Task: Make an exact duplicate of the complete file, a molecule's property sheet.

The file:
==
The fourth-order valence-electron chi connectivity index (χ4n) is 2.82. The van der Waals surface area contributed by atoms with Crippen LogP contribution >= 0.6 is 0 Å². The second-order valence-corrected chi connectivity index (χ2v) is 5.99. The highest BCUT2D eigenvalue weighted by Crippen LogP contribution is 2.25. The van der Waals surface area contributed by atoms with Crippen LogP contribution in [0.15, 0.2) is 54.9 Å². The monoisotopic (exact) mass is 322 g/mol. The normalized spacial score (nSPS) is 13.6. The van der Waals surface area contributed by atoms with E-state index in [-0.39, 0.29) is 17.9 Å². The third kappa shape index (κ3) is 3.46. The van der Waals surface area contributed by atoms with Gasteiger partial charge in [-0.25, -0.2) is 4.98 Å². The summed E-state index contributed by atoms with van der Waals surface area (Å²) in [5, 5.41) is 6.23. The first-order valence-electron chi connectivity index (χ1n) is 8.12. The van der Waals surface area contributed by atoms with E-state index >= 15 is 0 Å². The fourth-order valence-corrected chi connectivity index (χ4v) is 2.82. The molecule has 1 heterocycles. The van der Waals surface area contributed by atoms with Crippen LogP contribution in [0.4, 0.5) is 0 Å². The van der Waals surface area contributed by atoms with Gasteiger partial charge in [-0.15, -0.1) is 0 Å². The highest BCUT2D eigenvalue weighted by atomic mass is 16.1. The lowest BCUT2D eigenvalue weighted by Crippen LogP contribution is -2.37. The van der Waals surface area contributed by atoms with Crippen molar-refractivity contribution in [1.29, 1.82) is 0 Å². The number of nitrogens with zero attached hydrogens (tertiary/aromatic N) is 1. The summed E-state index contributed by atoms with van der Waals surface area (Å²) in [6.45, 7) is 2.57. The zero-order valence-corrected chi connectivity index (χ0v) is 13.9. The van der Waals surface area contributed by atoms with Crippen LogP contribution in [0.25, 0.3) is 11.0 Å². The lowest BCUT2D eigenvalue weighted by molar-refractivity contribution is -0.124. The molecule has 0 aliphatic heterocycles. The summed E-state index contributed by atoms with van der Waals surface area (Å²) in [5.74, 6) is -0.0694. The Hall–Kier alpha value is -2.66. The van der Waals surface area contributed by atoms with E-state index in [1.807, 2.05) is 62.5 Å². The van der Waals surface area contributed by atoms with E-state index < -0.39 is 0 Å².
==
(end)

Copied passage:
The fourth-order valence-electron chi connectivity index (χ4n) is 2.82. The van der Waals surface area contributed by atoms with Crippen LogP contribution >= 0.6 is 0 Å². The second-order valence-corrected chi connectivity index (χ2v) is 5.99. The highest BCUT2D eigenvalue weighted by Crippen LogP contribution is 2.25. The van der Waals surface area contributed by atoms with Crippen LogP contribution in [0.15, 0.2) is 54.9 Å². The monoisotopic (exact) mass is 322 g/mol. The normalized spacial score (nSPS) is 13.6. The van der Waals surface area contributed by atoms with E-state index in [-0.39, 0.29) is 17.9 Å². The third kappa shape index (κ3) is 3.46. The van der Waals surface area contributed by atoms with Gasteiger partial charge in [-0.25, -0.2) is 4.98 Å². The summed E-state index contributed by atoms with van der Waals surface area (Å²) in [5, 5.41) is 6.23. The first-order valence-electron chi connectivity index (χ1n) is 8.12. The van der Waals surface area contributed by atoms with E-state index >= 15 is 0 Å². The fourth-order valence-corrected chi connectivity index (χ4v) is 2.82. The molecule has 1 heterocycles. The van der Waals surface area contributed by atoms with Crippen LogP contribution in [0.4, 0.5) is 0 Å². The van der Waals surface area contributed by atoms with Gasteiger partial charge in [-0.15, -0.1) is 0 Å². The highest BCUT2D eigenvalue weighted by atomic mass is 16.1. The lowest BCUT2D eigenvalue weighted by Crippen LogP contribution is -2.37. The van der Waals surface area contributed by atoms with Crippen molar-refractivity contribution in [1.29, 1.82) is 0 Å². The number of nitrogens with zero attached hydrogens (tertiary/aromatic N) is 1. The summed E-state index contributed by atoms with van der Waals surface area (Å²) in [6.45, 7) is 2.57. The zero-order valence-corrected chi connectivity index (χ0v) is 13.9. The van der Waals surface area contributed by atoms with Crippen LogP contribution in [0.25, 0.3) is 11.0 Å². The lowest BCUT2D eigenvalue weighted by molar-refractivity contribution is -0.124. The molecule has 0 aliphatic heterocycles. The summed E-state index contributed by atoms with van der Waals surface area (Å²) in [5.74, 6) is -0.0694. The Hall–Kier alpha value is -2.66. The van der Waals surface area contributed by atoms with E-state index in [1.807, 2.05) is 62.5 Å². The van der Waals surface area contributed by atoms with E-state index < -0.39 is 0 Å².